"Being a manager is so complex that over the years he learned to take a step back," added Kilbane, who left Everton for Wigan in 2006. "When I have been back at Everton in recent years he has seemed more relaxed than during my early years there. That is down to experience and learning to trust his players."
Moyes's thoroughness extended to man-management. At Everton, Kilbane was a very rare visitor to Moyes's office, perhaps heading there once every few months, while others might find themselves in there once or twice a week.
"He knew how to treat people and how to get the best out of them individually," added Kilbane. "It is about keeping personalities happy, and no more so than at Manchester United."
Alan Irvine was his assistant at Everton for five and a half years and believes that one of the biggest challenges facing Moyes at Old Trafford will be team selection - and the balancing act of keeping a large squad of proven internationals happy. Irvine, now back at Everton heading the club's academy, remembers lengthy discussions as Moyes went over selection options with his staff.
"Sometimes he had decisions to make but that would be over one or two positions," said Irvine. "With a couple of injuries or suspensions the team often picked itself.
"He never had the depth of squad he does at United and he is going to have a situation where he has lots of good players sitting in the stand."
Moyes has always been conscious of the need to keep his players stimulated, working with his coaching staff to introduce varied and interesting sessions. The same has applied to the sports science department.
Mick Rathbone worked with Moyes for 15 years at Preston and Everton, and describes Moyes as very forward thinking and open minded, but also a manager with very strong opinions.
"He had this thing where every summer we had to introduce something new - whether it be a piece of kit, a new recovery system or new methodology," Rathbone told BBC Sport.
"The idea was that when the players came back they could see we had moved forward and it would inspire them."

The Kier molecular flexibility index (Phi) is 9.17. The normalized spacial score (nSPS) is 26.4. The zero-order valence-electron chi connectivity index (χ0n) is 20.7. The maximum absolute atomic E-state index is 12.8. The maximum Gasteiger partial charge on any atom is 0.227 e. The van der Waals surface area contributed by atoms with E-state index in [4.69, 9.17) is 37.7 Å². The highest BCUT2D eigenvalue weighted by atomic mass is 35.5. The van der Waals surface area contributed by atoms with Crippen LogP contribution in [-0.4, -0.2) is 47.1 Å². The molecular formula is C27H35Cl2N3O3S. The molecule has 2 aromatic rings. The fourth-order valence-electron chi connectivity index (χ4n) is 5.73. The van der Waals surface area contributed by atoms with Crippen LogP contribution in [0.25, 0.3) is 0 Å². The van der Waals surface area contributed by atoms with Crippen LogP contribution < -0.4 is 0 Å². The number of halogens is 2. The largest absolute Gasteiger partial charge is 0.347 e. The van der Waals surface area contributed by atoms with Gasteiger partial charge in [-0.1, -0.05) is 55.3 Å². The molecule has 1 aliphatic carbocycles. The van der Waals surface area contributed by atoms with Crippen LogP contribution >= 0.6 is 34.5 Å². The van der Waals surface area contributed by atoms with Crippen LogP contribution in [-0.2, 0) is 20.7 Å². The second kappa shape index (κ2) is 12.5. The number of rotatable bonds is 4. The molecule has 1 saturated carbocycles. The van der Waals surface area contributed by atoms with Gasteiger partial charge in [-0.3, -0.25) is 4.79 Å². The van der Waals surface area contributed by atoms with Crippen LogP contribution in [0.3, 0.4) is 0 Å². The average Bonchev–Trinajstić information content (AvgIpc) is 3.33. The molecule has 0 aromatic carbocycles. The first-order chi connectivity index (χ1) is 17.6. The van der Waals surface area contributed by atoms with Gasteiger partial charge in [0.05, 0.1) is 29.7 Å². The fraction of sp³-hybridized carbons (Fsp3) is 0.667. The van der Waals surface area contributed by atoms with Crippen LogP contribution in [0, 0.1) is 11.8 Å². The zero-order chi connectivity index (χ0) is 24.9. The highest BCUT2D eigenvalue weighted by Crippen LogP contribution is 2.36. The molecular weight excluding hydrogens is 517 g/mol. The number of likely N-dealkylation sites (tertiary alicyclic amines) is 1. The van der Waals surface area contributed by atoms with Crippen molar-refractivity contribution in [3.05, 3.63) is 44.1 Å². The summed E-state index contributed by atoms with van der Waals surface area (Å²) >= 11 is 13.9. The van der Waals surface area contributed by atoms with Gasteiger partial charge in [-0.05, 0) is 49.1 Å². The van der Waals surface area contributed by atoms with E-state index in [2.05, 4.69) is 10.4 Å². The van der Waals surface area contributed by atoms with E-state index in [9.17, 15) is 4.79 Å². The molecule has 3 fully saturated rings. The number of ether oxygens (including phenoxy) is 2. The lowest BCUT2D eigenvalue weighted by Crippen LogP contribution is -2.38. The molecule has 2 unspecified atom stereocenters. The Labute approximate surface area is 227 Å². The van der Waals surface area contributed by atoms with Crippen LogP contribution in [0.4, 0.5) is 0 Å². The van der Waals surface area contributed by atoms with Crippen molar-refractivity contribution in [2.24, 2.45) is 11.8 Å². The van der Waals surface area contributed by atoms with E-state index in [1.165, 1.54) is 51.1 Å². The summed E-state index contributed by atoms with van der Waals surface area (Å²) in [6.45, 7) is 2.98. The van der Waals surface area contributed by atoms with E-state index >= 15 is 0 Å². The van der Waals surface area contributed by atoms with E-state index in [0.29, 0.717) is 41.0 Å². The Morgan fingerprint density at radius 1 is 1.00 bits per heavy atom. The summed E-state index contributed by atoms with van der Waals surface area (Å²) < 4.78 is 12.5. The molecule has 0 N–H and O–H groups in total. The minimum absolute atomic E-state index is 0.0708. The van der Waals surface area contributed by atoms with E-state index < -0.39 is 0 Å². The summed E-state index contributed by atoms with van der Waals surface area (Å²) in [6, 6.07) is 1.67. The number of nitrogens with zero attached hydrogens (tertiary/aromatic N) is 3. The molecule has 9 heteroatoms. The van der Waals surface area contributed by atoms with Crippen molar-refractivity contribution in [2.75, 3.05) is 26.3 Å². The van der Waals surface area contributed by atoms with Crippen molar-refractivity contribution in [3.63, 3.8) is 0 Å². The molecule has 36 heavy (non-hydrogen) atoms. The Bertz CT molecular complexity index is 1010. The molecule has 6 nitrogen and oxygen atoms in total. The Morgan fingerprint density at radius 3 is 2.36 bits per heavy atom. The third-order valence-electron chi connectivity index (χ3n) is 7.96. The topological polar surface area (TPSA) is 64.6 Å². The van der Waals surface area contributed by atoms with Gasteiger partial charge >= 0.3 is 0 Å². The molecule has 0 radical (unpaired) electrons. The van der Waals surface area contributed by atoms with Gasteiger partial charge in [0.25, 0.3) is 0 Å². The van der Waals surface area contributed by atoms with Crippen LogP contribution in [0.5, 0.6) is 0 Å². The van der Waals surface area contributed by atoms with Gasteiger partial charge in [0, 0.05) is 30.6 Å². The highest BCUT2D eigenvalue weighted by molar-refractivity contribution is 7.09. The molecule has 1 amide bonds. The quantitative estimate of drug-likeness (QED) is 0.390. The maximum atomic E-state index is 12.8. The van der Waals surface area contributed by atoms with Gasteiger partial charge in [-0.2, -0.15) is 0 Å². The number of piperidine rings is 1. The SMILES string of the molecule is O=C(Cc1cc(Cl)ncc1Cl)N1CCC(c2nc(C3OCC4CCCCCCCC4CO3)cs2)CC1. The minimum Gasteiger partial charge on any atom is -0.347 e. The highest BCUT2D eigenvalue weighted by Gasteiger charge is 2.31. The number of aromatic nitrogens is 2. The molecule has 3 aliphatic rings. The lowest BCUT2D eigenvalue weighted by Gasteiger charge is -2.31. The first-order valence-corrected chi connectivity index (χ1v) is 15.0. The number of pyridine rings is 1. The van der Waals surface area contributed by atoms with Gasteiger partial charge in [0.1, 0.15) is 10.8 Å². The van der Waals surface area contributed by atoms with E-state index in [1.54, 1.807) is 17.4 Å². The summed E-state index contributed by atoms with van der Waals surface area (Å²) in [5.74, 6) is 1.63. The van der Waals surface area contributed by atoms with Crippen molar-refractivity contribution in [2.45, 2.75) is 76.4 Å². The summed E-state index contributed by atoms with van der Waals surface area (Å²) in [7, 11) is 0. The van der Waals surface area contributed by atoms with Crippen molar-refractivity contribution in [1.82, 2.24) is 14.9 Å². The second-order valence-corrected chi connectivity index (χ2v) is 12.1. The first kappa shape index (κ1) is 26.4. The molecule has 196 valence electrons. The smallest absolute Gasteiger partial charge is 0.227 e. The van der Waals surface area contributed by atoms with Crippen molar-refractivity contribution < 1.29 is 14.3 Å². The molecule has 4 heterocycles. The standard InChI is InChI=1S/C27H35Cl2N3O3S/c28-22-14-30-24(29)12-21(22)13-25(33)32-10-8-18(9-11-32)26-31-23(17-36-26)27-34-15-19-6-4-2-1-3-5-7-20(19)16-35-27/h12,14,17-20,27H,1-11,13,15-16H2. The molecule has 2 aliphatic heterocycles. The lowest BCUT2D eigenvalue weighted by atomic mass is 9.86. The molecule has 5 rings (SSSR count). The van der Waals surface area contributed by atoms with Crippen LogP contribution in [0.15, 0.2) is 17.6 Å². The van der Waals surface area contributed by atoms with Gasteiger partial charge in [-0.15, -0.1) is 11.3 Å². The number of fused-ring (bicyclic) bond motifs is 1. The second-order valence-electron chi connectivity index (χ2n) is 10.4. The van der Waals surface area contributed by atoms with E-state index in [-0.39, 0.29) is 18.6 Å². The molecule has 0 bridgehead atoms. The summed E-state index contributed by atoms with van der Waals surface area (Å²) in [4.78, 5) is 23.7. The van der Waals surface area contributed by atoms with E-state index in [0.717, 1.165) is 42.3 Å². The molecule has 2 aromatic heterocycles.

Rathbone left his position as Everton's head of sports science suddenly in May 2010 after a season in which key players including Phil Jagielka and Mikel Arteta had suffered serious injury setbacks. His long association with Moyes obviously counted for little when the manager analysed the situation. Moyes thanked Rathbone for the work he had done in two rather perfunctory paragraphs on the club's website.
Yet Rathbone reckons Moyes was great to work for and very fair. Kilbane describes him as loyal and intense. And Peters, who says he spotted early on at Preston that he and Moyes shared the same driven, hard-working approach, reveals that in order to create the right balance among the coaching staff, the Scot brought in Steve Harrison, a respected figure well known for his sense of humour.
Irvine believes that whatever happens to Moyes at United - and, like everyone interviewed for this article, he thinks the Scot will succeed at Old Trafford - his former boss will not change.
"First and foremost he is a nice man," said Irvine. "That is important to him and he treats people extremely well. He spent a lot of years forming the character and personality he has got and I would be astonished if that changed in a short space of time."
But Irvine acknowledges that Moyes will have to adjust to the added expectation that comes with managing such a big club. Finishing sixth was a successful season at Goodison, seventh still good, eighth not too bad. "At United you have got to be first," said Irvine. "He has got to be close to winning everything he goes into."
There are undoubted question marks. Moyes has never won a major trophy, his experience of managing in the Champions League is limited to an unsuccessful qualifying-round tie against Villarreal in 2005 and he is shopping for the first time at the very top end of the transfer market.
"At the level David Moyes is at now, it is all about those kinds of fine margins," said Kilbane.
"But I have known him for 20 years and I believe he does have everything [to succeed], the work rate and desire, but also a fine character and personality."